Pixel Envy

Written by Nick Heer.

Lots of Smoke, But No Fire (Yet)

There’s been a lot of chatter about a new Apple TV for a while now, but recent stories seem to be painting a (slightly) clearer picture. Today, Bloomberg — who have apparently recently redesigned their website to be 75% more reader-hostile — published a pretty big scoop by Adam Satariano and Edmund Lee:

Apple Inc. is planning to introduce a new Apple TV set-top box and is negotiating with Time Warner Cable Inc. and other potential partners to add video content, according to people with knowledge of the matter. […]

The new device, which plugs into a television set, will have a faster processor than the previous version and an upgraded interface to make it easier for customers to navigate between TV shows, movies and other online content, one person said. An agreement with Time Warner Cable would mark the first such deal with a cable or satellite company.

A couple of things seem to be getting clearer:

  1. This won’t be a dedicated TV set, which makes sense: TV sets are expensive but relatively low-margin, and people don’t replace them that often. There’s no great reason for Apple to build their own set.
  2. This box is focused on expansive professional content. The existing Apple TV is great for YouTube or Vimeo videos, or content from specific providers like Red Bull or the Wall Street Journal, but it’s too cumbersome to start watching a movie or, even worse, a TV show.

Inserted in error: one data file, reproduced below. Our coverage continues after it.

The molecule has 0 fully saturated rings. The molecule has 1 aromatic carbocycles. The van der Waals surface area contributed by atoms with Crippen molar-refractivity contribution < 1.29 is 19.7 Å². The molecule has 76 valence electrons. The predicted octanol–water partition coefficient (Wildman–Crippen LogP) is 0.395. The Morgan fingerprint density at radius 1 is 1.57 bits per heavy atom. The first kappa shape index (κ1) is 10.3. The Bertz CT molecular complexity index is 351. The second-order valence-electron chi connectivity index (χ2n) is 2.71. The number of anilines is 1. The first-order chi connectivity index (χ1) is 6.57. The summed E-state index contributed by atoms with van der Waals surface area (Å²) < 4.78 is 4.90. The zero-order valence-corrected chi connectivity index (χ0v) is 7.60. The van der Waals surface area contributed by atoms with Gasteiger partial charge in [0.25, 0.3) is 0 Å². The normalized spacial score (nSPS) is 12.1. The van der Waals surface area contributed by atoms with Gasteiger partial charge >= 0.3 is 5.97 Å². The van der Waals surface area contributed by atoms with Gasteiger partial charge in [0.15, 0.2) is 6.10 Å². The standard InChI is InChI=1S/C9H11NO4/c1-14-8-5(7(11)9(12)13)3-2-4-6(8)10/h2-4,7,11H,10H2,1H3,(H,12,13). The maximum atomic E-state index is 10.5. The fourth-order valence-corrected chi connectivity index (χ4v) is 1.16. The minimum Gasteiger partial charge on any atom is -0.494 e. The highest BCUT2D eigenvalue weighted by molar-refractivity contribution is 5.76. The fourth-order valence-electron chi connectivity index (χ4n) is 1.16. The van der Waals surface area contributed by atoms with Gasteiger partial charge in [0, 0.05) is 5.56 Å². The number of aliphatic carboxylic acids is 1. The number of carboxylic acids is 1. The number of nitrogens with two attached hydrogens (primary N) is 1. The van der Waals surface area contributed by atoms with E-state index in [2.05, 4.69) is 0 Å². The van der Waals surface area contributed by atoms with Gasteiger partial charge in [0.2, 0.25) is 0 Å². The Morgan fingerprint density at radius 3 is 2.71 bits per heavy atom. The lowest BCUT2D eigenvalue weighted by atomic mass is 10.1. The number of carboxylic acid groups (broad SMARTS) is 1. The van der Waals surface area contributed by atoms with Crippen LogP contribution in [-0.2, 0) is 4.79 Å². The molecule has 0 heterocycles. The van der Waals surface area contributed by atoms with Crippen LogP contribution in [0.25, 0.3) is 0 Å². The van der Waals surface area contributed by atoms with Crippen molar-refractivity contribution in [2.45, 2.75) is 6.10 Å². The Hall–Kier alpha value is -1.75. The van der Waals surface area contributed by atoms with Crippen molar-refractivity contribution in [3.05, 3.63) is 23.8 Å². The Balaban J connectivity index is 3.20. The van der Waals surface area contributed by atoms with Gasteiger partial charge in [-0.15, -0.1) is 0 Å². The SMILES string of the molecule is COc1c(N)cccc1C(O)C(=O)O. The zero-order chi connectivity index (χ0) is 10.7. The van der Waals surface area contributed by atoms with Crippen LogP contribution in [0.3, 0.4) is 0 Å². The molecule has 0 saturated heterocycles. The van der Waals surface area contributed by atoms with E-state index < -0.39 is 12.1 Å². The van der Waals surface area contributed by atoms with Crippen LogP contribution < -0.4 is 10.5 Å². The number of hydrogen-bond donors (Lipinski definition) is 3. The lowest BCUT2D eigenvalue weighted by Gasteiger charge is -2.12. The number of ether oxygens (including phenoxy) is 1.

But there’s one part of Satariano and Lee’s story that doesn’t quite stack up:

Apple is aiming to unveil the device by April and have it available for sale by the Christmas holidays, […]

The April introduction seems realistic, but the other part doesn’t smell right. Assuming the “by the Christmas holidays” bit means October at the latest, that’s a six month lag time between introduction and release. Only two other products have equalled that length of lag time: the new Mac Pro and the first iPhone, both of which required further development because of their superlative complexity (Apple also required FCC approval for the iPhone). An Apple TV set top box doesn’t seem to fit this mould.

Update: Jay Tyler pointed out that the original Apple TV was introduced six months prior to availability because it wasn’t done yet, and the sneak peek fit with that event’s theme. But why would Apple create six months of awkward Apple TV sales, where nobody buys the current model because everyone’s waiting? I think Jonathan Geller makes the possible best case for why, but it still smells funny.